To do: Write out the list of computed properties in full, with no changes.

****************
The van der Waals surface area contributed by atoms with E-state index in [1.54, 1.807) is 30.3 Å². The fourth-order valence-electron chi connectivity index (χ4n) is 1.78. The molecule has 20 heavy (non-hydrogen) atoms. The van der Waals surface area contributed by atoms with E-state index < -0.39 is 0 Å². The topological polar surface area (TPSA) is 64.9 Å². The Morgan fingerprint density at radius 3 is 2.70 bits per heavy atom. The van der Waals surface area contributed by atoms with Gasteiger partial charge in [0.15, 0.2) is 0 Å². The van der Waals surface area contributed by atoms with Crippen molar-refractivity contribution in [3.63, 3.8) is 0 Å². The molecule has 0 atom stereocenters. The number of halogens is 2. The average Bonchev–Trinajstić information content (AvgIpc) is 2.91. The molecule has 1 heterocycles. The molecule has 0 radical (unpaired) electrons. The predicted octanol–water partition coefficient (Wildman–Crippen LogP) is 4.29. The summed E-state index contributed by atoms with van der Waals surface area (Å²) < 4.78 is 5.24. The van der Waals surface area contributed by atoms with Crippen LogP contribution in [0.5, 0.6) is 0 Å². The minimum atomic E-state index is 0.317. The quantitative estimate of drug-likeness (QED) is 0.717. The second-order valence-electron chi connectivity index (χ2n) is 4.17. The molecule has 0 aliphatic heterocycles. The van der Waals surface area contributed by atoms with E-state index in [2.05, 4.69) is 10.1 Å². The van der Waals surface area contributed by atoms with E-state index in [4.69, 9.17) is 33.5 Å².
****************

The van der Waals surface area contributed by atoms with E-state index in [1.54, 1.807) is 30.3 Å². The fourth-order valence-electron chi connectivity index (χ4n) is 1.78. The molecule has 20 heavy (non-hydrogen) atoms. The van der Waals surface area contributed by atoms with E-state index < -0.39 is 0 Å². The topological polar surface area (TPSA) is 64.9 Å². The Morgan fingerprint density at radius 3 is 2.70 bits per heavy atom. The van der Waals surface area contributed by atoms with Gasteiger partial charge in [0.15, 0.2) is 0 Å². The van der Waals surface area contributed by atoms with Crippen molar-refractivity contribution in [3.63, 3.8) is 0 Å². The molecule has 0 atom stereocenters. The number of halogens is 2. The average Bonchev–Trinajstić information content (AvgIpc) is 2.91. The molecule has 1 heterocycles. The molecule has 0 radical (unpaired) electrons. The predicted octanol–water partition coefficient (Wildman–Crippen LogP) is 4.29. The summed E-state index contributed by atoms with van der Waals surface area (Å²) < 4.78 is 5.24. The van der Waals surface area contributed by atoms with Crippen LogP contribution in [0.5, 0.6) is 0 Å². The minimum atomic E-state index is 0.317. The quantitative estimate of drug-likeness (QED) is 0.717. The second-order valence-electron chi connectivity index (χ2n) is 4.17. The molecule has 0 aliphatic heterocycles. The van der Waals surface area contributed by atoms with E-state index in [2.05, 4.69) is 10.1 Å². The van der Waals surface area contributed by atoms with E-state index in [4.69, 9.17) is 33.5 Å².